Be nice to other people. If you’re taking pictures, don’t photograph naked people.

Keep it Clean

Don’t use cosmetics in the pools. Even the biodegradable kind. Don’t use soap or shampoo. Natural springs and connecting waterways cannot support cosmetics. So respect this.

Leave No Trace

Respect this place and take away all your rubbish. Don’t leave any food waste, not even the banana peel. So, bring a trash bag and pick up left-behind trash.

What to pack?

Unlike Umpqua Hot Springs, there is no challenging hike here. There is a simple, flat path. And it will take you three minutes to walk from the parking lot to the hot pools.

So, remember a quick-drying towel. You don’t want to catch a cold after getting out of hot water into cold air, and there are large temperature differences in the desert.

Bring plenty of water to keep you hydrated. The water temperature in the pools can be 105 degrees Fahrenheit, so be careful not to dehydrate.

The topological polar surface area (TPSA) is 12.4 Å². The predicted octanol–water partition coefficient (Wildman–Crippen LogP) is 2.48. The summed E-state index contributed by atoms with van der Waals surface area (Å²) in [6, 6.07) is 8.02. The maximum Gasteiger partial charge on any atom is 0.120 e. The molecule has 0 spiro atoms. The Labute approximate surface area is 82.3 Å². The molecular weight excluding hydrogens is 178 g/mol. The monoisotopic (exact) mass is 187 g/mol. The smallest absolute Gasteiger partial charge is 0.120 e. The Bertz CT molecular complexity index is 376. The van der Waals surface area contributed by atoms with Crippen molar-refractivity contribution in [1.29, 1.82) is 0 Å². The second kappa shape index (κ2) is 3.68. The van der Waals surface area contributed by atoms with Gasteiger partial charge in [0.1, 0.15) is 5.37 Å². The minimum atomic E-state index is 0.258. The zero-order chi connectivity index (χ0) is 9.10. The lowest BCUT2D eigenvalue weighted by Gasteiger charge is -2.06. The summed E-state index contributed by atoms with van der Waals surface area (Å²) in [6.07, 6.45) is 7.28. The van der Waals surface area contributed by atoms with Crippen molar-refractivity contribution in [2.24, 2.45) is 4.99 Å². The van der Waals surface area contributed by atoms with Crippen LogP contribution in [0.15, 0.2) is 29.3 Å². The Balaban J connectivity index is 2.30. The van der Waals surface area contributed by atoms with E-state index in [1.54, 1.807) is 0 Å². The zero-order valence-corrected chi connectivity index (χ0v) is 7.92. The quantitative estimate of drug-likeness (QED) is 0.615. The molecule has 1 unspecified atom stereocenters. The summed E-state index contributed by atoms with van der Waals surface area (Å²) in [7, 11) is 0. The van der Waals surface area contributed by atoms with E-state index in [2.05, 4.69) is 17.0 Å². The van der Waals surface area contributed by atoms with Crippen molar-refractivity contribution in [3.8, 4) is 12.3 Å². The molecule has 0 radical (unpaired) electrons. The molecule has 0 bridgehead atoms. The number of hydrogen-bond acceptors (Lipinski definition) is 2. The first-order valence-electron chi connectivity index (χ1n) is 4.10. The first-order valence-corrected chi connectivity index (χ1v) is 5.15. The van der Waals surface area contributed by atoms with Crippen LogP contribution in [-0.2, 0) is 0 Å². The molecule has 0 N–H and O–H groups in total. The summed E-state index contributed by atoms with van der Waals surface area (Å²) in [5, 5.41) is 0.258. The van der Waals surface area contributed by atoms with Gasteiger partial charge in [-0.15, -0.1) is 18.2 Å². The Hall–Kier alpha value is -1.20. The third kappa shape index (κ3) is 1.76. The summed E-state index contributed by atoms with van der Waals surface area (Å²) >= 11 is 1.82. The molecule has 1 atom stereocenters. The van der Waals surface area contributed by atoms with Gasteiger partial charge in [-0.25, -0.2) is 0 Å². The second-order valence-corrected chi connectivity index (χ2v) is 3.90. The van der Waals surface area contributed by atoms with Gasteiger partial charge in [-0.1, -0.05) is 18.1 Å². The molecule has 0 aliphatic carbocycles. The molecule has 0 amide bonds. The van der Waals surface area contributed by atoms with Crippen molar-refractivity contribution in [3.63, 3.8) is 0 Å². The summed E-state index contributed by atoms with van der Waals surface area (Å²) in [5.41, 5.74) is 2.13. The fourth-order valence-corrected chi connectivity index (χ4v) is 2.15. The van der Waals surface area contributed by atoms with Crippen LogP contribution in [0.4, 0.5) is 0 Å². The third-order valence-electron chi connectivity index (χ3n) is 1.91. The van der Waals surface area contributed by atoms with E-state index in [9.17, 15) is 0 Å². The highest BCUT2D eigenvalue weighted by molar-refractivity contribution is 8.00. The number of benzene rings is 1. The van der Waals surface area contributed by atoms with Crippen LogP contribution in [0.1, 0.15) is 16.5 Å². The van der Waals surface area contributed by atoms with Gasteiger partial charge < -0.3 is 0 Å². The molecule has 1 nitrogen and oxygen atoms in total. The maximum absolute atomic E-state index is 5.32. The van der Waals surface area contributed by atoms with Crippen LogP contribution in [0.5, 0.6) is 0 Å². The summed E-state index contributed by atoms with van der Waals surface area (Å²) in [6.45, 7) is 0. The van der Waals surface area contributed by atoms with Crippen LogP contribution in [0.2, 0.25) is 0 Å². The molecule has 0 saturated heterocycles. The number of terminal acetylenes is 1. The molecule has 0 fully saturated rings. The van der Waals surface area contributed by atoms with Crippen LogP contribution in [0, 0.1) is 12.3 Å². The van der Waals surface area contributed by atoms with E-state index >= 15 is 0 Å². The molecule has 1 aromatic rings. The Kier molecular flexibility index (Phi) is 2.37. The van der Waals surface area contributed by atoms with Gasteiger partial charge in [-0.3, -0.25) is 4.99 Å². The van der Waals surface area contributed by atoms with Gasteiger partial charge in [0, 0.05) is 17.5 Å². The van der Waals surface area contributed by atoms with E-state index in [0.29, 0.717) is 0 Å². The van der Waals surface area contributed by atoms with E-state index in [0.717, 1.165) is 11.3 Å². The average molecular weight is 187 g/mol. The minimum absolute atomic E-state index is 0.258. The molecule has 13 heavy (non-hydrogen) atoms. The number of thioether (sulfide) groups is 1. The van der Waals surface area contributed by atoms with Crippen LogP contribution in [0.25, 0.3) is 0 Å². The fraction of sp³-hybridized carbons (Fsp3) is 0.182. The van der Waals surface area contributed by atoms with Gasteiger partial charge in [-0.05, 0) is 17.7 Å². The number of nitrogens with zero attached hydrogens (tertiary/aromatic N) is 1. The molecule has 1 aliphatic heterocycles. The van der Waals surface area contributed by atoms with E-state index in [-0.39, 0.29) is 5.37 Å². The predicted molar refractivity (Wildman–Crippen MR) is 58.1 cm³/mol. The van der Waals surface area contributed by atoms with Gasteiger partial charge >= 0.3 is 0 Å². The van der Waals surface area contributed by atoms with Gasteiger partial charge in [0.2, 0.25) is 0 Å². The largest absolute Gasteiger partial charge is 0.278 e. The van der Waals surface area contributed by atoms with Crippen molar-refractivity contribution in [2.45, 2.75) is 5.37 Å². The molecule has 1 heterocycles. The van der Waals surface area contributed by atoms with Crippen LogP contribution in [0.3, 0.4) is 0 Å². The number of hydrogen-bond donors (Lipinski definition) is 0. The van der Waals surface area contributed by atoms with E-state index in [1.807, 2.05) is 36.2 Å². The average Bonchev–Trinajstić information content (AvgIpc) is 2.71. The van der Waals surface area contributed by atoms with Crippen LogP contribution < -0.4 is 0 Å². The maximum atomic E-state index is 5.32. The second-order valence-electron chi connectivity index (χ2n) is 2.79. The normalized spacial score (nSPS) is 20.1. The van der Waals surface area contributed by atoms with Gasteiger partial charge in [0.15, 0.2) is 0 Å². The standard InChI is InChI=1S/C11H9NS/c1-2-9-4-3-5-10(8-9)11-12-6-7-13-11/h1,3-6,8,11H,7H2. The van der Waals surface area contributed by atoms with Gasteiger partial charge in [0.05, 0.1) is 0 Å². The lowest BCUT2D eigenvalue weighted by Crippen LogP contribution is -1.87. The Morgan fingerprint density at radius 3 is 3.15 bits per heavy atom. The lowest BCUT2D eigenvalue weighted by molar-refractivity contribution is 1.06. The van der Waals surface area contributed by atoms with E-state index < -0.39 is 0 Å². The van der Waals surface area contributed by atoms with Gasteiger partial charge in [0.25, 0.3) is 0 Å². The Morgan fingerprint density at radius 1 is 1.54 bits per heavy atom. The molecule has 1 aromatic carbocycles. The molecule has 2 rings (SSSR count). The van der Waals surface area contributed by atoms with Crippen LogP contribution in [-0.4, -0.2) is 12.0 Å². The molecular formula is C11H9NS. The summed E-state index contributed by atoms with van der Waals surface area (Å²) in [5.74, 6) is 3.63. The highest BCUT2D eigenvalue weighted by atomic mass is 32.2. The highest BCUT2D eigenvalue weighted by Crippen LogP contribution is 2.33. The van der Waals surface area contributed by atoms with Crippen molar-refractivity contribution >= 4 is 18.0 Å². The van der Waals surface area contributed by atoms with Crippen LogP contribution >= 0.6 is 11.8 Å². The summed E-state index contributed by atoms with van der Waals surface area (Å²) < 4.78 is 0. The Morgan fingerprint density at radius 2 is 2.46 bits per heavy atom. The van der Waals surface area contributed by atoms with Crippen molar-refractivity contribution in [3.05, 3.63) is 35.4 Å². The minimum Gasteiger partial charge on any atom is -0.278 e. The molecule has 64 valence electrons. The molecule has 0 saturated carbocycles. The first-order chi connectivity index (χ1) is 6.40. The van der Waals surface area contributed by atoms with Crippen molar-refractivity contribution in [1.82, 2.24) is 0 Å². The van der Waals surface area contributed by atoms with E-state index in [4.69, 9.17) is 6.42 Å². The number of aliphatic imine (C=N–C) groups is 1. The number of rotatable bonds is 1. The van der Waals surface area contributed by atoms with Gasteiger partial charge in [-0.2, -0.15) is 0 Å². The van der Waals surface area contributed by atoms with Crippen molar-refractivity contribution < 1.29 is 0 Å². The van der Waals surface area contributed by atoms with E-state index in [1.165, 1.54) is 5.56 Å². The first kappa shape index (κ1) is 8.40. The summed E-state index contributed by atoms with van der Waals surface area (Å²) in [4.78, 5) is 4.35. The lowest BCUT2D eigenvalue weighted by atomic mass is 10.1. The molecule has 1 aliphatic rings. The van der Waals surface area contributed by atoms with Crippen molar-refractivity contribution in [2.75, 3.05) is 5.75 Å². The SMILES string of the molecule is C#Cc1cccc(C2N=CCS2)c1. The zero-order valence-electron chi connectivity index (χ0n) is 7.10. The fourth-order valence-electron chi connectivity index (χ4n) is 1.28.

If you are going in autumn or winter, a thermos with hot coffee or tea will also be perfect when you finish your bath.

Pack extra dry clothes and an extra pair of dry socks.

Alvord Desert in Oregon.
Agnes Stabinska, the author, is soaking in Alvord Desert Hot Springs.
Agnes Stabinska, the author, in hot pools

Alvord Hot Springs Camping

If you want to find Alvord Desert camping, there is one next to the Alvord Hot Springs. It’s also private property. Campsites start at $50 per night. They have sites located close to the hot springs and throughout the property, allowing for a variety of settings.

Most of their sites are located in a level gravel area and include a picnic table and a fire ring. Thay can accommodate RVs (no hookups). Check more details on the official website.